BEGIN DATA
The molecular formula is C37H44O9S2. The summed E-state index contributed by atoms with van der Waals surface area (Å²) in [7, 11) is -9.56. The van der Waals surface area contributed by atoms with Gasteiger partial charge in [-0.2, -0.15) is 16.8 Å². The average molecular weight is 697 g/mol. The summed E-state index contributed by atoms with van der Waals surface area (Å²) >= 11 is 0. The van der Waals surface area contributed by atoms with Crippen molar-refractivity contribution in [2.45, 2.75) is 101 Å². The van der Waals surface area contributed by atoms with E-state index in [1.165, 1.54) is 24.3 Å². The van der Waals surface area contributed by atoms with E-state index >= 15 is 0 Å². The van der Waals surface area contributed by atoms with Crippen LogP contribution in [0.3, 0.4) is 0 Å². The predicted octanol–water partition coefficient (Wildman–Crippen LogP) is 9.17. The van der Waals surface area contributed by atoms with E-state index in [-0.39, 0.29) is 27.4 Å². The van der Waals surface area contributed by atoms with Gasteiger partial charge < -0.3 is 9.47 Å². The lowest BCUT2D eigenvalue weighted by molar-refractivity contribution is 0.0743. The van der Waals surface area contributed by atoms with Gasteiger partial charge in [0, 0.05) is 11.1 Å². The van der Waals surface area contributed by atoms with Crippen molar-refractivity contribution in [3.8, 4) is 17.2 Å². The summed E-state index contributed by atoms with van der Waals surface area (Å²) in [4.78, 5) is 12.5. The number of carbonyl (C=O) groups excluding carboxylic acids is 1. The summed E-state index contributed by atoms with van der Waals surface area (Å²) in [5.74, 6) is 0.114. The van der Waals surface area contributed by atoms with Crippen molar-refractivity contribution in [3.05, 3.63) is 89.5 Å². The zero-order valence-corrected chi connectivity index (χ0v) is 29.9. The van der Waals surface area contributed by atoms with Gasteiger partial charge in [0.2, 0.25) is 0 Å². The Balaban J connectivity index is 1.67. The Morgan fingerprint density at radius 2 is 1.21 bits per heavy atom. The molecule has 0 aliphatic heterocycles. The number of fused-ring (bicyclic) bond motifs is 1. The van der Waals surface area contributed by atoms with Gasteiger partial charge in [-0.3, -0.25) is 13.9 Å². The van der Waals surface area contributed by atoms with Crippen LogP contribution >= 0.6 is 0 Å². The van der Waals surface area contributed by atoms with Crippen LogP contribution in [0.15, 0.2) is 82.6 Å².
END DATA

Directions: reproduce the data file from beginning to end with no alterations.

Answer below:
The molecular formula is C37H44O9S2. The summed E-state index contributed by atoms with van der Waals surface area (Å²) in [7, 11) is -9.56. The van der Waals surface area contributed by atoms with Gasteiger partial charge in [-0.2, -0.15) is 16.8 Å². The average molecular weight is 697 g/mol. The summed E-state index contributed by atoms with van der Waals surface area (Å²) >= 11 is 0. The van der Waals surface area contributed by atoms with Crippen molar-refractivity contribution in [2.45, 2.75) is 101 Å². The van der Waals surface area contributed by atoms with E-state index in [1.165, 1.54) is 24.3 Å². The van der Waals surface area contributed by atoms with E-state index >= 15 is 0 Å². The van der Waals surface area contributed by atoms with Crippen LogP contribution in [0.3, 0.4) is 0 Å². The predicted octanol–water partition coefficient (Wildman–Crippen LogP) is 9.17. The van der Waals surface area contributed by atoms with E-state index in [-0.39, 0.29) is 27.4 Å². The van der Waals surface area contributed by atoms with Gasteiger partial charge < -0.3 is 9.47 Å². The lowest BCUT2D eigenvalue weighted by molar-refractivity contribution is 0.0743. The van der Waals surface area contributed by atoms with Gasteiger partial charge in [0, 0.05) is 11.1 Å². The van der Waals surface area contributed by atoms with Crippen molar-refractivity contribution in [3.8, 4) is 17.2 Å². The summed E-state index contributed by atoms with van der Waals surface area (Å²) in [4.78, 5) is 12.5. The number of carbonyl (C=O) groups excluding carboxylic acids is 1. The summed E-state index contributed by atoms with van der Waals surface area (Å²) in [5.74, 6) is 0.114. The van der Waals surface area contributed by atoms with Crippen molar-refractivity contribution in [3.05, 3.63) is 89.5 Å². The zero-order valence-corrected chi connectivity index (χ0v) is 29.9. The van der Waals surface area contributed by atoms with Gasteiger partial charge in [0.2, 0.25) is 0 Å². The Balaban J connectivity index is 1.67. The Morgan fingerprint density at radius 2 is 1.21 bits per heavy atom. The molecule has 0 aliphatic heterocycles. The number of fused-ring (bicyclic) bond motifs is 1. The van der Waals surface area contributed by atoms with Gasteiger partial charge in [-0.3, -0.25) is 13.9 Å². The van der Waals surface area contributed by atoms with Crippen LogP contribution >= 0.6 is 0 Å². The van der Waals surface area contributed by atoms with Crippen LogP contribution in [0.15, 0.2) is 82.6 Å².